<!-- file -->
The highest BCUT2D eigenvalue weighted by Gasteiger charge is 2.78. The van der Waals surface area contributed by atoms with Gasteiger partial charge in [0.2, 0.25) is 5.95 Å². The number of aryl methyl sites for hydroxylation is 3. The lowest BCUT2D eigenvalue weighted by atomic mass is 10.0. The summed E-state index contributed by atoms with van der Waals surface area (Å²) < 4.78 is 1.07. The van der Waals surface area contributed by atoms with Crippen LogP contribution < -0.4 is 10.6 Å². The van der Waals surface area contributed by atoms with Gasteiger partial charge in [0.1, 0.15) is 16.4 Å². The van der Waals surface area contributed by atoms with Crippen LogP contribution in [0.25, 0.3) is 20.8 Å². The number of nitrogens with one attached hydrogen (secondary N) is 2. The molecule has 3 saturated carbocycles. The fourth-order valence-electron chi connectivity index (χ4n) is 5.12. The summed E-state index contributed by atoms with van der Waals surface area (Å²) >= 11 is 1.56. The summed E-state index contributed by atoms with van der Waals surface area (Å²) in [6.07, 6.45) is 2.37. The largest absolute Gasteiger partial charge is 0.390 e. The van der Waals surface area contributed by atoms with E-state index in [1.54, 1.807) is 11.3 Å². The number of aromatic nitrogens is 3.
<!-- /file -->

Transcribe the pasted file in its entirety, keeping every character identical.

The highest BCUT2D eigenvalue weighted by Gasteiger charge is 2.78. The van der Waals surface area contributed by atoms with Gasteiger partial charge in [0.2, 0.25) is 5.95 Å². The number of aryl methyl sites for hydroxylation is 3. The lowest BCUT2D eigenvalue weighted by atomic mass is 10.0. The summed E-state index contributed by atoms with van der Waals surface area (Å²) < 4.78 is 1.07. The van der Waals surface area contributed by atoms with Crippen LogP contribution < -0.4 is 10.6 Å². The van der Waals surface area contributed by atoms with Gasteiger partial charge in [0.1, 0.15) is 16.4 Å². The van der Waals surface area contributed by atoms with Crippen LogP contribution in [0.25, 0.3) is 20.8 Å². The number of nitrogens with one attached hydrogen (secondary N) is 2. The molecule has 3 saturated carbocycles. The fourth-order valence-electron chi connectivity index (χ4n) is 5.12. The summed E-state index contributed by atoms with van der Waals surface area (Å²) >= 11 is 1.56. The summed E-state index contributed by atoms with van der Waals surface area (Å²) in [6.07, 6.45) is 2.37. The largest absolute Gasteiger partial charge is 0.390 e. The van der Waals surface area contributed by atoms with E-state index in [1.54, 1.807) is 11.3 Å². The number of aromatic nitrogens is 3.